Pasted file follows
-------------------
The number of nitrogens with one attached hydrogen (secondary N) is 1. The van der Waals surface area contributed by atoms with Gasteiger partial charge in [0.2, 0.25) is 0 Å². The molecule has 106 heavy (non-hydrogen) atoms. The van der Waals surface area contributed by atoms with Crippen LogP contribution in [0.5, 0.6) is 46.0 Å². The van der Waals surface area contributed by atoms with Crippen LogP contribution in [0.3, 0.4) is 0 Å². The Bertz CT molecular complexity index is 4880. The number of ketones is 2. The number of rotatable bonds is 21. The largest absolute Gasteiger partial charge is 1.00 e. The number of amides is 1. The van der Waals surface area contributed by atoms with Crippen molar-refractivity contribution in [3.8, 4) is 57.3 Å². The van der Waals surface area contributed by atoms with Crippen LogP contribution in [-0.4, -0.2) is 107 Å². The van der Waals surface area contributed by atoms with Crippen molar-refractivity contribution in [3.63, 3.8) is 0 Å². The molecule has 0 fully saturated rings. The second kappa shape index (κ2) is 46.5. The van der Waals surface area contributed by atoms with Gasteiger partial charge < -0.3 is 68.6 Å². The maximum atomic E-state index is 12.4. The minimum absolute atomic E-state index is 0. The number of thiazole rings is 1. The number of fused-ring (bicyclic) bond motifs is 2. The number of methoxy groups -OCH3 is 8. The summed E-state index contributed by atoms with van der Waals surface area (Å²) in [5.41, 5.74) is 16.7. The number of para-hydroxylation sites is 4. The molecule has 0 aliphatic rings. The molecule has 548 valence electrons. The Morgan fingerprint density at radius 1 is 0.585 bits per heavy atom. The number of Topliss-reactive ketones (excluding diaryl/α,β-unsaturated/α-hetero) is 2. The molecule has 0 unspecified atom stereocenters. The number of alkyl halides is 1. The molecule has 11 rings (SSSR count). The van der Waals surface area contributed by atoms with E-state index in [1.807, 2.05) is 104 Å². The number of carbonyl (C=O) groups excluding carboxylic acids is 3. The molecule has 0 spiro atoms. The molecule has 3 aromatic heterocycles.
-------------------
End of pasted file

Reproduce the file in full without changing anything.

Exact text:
The number of nitrogens with one attached hydrogen (secondary N) is 1. The van der Waals surface area contributed by atoms with Gasteiger partial charge in [0.2, 0.25) is 0 Å². The molecule has 106 heavy (non-hydrogen) atoms. The van der Waals surface area contributed by atoms with Crippen LogP contribution in [0.5, 0.6) is 46.0 Å². The van der Waals surface area contributed by atoms with Crippen LogP contribution in [0.3, 0.4) is 0 Å². The Bertz CT molecular complexity index is 4880. The number of ketones is 2. The number of rotatable bonds is 21. The largest absolute Gasteiger partial charge is 1.00 e. The number of amides is 1. The van der Waals surface area contributed by atoms with Crippen molar-refractivity contribution in [3.8, 4) is 57.3 Å². The van der Waals surface area contributed by atoms with Crippen LogP contribution in [-0.4, -0.2) is 107 Å². The van der Waals surface area contributed by atoms with Crippen molar-refractivity contribution in [3.63, 3.8) is 0 Å². The molecule has 0 fully saturated rings. The second kappa shape index (κ2) is 46.5. The van der Waals surface area contributed by atoms with Gasteiger partial charge < -0.3 is 68.6 Å². The maximum atomic E-state index is 12.4. The minimum absolute atomic E-state index is 0. The number of thiazole rings is 1. The number of fused-ring (bicyclic) bond motifs is 2. The number of methoxy groups -OCH3 is 8. The summed E-state index contributed by atoms with van der Waals surface area (Å²) in [5.41, 5.74) is 16.7. The number of para-hydroxylation sites is 4. The molecule has 0 aliphatic rings. The molecule has 548 valence electrons. The Morgan fingerprint density at radius 1 is 0.585 bits per heavy atom. The number of Topliss-reactive ketones (excluding diaryl/α,β-unsaturated/α-hetero) is 2. The molecule has 0 unspecified atom stereocenters. The number of alkyl halides is 1. The molecule has 11 rings (SSSR count). The van der Waals surface area contributed by atoms with E-state index in [1.807, 2.05) is 104 Å². The number of carbonyl (C=O) groups excluding carboxylic acids is 3. The molecule has 0 spiro atoms. The molecule has 3 aromatic heterocycles.